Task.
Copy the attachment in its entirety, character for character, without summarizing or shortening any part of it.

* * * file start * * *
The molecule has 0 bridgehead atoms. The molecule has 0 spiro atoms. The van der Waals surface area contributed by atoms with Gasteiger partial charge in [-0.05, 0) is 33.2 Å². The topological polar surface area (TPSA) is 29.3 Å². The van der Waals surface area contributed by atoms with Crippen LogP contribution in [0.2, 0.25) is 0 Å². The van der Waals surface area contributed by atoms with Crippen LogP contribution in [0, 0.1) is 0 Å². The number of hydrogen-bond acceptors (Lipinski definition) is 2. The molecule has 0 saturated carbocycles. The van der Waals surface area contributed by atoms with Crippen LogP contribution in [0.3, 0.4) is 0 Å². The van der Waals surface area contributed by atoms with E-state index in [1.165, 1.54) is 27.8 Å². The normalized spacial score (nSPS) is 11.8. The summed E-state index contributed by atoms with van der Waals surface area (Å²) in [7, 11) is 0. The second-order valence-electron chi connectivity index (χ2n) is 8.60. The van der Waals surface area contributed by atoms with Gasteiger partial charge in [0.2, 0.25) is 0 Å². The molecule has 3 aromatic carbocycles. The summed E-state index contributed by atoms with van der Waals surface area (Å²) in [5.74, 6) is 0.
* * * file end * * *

The molecule has 0 bridgehead atoms. The molecule has 0 spiro atoms. The van der Waals surface area contributed by atoms with Gasteiger partial charge in [-0.05, 0) is 33.2 Å². The topological polar surface area (TPSA) is 29.3 Å². The van der Waals surface area contributed by atoms with Crippen LogP contribution in [0.2, 0.25) is 0 Å². The van der Waals surface area contributed by atoms with Crippen LogP contribution in [0, 0.1) is 0 Å². The number of hydrogen-bond acceptors (Lipinski definition) is 2. The molecule has 0 saturated carbocycles. The van der Waals surface area contributed by atoms with Crippen LogP contribution in [0.3, 0.4) is 0 Å². The van der Waals surface area contributed by atoms with E-state index in [1.165, 1.54) is 27.8 Å². The normalized spacial score (nSPS) is 11.8. The summed E-state index contributed by atoms with van der Waals surface area (Å²) in [7, 11) is 0. The second-order valence-electron chi connectivity index (χ2n) is 8.60. The van der Waals surface area contributed by atoms with Gasteiger partial charge in [0.2, 0.25) is 0 Å². The molecule has 3 aromatic carbocycles. The summed E-state index contributed by atoms with van der Waals surface area (Å²) in [5.74, 6) is 0.